Microphones in hand, twelve teenage girls from two remote villages in Barmer, Western Rajasthan, stepped out into the community; many for the first time. With budding confidence, these girls, aged 12-18, will help develop content for short radio programmes. “It was the first time that we had travelled outside our village,” several girls commented. “It gave us a sense of confidence and we even interviewed the school principal!” Supported by local NGOs, the girls’ group hopes to transmit information both within the community and to the outside world.
The pilot community radio group is part of a SEEDS-led and START-CDKN supported research project in the area. It is being piloted in partnership with the NGO UNNATI, active in the area and able to provide sustainability to the initiative. Field insights highlighted the need for better awareness on climate change risks and possible solutions. Such radio programmes can provide the platform for issues, debates and messages; including on government schemes that many people are unable to access.
This need is acute and growing. One of the most vulnerable regions to climate change, arid Western Rajasthan also has some of the lowest human development indexes in India. Low adaptive capacities and a rigid caste system put many government schemes and essential services out of reach for some communities. Any improvements are sharply impacted every time a drought strikes. And, unfortunately, droughts are common in this region. In the recent past, extreme weather events such as flash floods and destructive windstorms have also wreaked havoc.
“Radio programmes, TV and newspapers cover issues of Jodhpur, New Delhi and the world, but not our issues. Community programmes are a chance to share our views and things that matter to us; to actually make people listen. Such radio will make our government accountable and help us share knowledge.”
– Local Dalit leader and father of one of the girls in the programme
Climate change studies for Rajasthan predict that temperatures will rise while mean precipitation will fall over time. On the other hand, extreme precipitation is likely to increase in both intensity and frequency. This will not only augment the risk of dangerous flash floods, but will degrade the soil and make ground water recharge difficult. A rise in famines, vector borne diseases and malnutrition could be a result. What will this mean for a community whose very survival is dependent on its land? As Ganpatji, an NGO worker and community mobiliser commented, “We are connected to the earth, water and land in a way that if anything changes; our lives are deeply affected.”
This effect is already visible. In one village, farmers talk about how two distinct rainy seasons were common, allowing for two cropping cycles. Now, the August rains are happening way before time and they are losing crops. Yet, they are unable to find a solution. The general emphasis on weather-based insurance schemes and promotion of perennial farming by the government (much more water and labour intensive) is only complicating matters further. Therefore, moving away from heavy dependence on water-intensive agriculture to more animal husbandry and related dairy production could be beneficial.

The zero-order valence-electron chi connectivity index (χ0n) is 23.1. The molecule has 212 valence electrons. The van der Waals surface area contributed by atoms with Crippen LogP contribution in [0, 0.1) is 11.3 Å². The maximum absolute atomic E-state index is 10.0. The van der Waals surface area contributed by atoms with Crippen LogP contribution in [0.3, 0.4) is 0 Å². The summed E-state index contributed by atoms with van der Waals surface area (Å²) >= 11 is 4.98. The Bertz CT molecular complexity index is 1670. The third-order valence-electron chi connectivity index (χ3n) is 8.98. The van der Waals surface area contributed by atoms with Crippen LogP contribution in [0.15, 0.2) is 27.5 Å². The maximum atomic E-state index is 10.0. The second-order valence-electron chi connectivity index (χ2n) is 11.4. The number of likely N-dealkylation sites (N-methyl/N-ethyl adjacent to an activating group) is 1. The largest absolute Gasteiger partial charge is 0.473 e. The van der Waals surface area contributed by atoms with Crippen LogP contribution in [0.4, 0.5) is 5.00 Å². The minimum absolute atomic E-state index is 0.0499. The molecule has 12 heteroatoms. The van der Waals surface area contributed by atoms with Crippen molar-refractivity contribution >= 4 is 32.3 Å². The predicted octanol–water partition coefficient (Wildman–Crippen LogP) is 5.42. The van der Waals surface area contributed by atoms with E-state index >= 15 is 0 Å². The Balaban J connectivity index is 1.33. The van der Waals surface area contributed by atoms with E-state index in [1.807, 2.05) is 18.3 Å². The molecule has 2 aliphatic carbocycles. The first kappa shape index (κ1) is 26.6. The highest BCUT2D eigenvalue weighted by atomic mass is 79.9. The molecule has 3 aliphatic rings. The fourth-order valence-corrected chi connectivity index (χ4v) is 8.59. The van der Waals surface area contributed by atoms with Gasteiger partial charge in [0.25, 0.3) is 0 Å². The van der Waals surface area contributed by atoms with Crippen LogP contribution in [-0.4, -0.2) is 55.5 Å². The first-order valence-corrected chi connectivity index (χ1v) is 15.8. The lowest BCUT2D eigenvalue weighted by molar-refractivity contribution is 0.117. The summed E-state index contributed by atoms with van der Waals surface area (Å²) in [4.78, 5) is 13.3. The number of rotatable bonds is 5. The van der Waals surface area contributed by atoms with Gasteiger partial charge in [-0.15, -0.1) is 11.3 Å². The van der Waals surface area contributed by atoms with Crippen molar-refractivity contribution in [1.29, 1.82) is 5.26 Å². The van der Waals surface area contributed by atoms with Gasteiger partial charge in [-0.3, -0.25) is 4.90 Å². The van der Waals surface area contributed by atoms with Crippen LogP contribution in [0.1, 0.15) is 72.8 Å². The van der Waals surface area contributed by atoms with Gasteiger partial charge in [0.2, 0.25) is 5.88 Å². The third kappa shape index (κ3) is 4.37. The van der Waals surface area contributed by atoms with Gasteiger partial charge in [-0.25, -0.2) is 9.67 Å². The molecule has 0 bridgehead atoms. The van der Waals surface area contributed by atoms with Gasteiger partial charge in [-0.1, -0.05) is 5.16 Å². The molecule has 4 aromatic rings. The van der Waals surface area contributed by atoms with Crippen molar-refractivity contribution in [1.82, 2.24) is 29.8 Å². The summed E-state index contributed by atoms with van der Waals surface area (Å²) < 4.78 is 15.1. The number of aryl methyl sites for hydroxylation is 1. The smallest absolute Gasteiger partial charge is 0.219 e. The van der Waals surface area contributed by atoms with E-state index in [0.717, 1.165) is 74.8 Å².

In another village, the community relocated to a higher plain after the devastating 2006 flash floods. The topography of the villages is a saucer-like shape, with surrounding dunes protecting them from the hot desert winds. During the unprecedented floods this turned out to be a curse, since water inundated the habitations and stayed for weeks due to the impervious gypsum deposits below the sand. Subsequently the reconstructed houses were built atop the dunes, and now not only are the families exposed to the hot winds and sandstorms, but the women walk longer in the searing heat to get water when their hilltop wells filled by weekly camel carts run dry. They don’t know when a flood will come again; but, in the meantime, they suffer a disaster every day. More in-depth studies are required to understand the potential risks from flash floods and to identify natural drainage pathways, preventing the creation of more such villages.
At the same time, the vast traditional knowledge on weather patterns and strategies such as common property can be seen slowly eroding. These are important strategies to revive. Especially where scientific data is lacking, observed patterns and changes could augment understanding. Common land can prove beneficial in terms of local vegetation during droughts, increase social capital and conserve water resources. Meeting these challenges will require concerted efforts at the local, district and state level, with a catalysing role played by local multi-stakeholder action.
The crucial need for better understanding and more robust adaptation and response plans is underscored by the current reality. As of April 2013, 12 districts in Rajasthan are reeling under a drought. It brings back the words of a farmer in Navatala. “This village was known as ‘kala dal’ (the dark space),” he had lamented. “It was dry and barren and we suffered a lot. Whenever a drought strikes again, we will fall back into that.”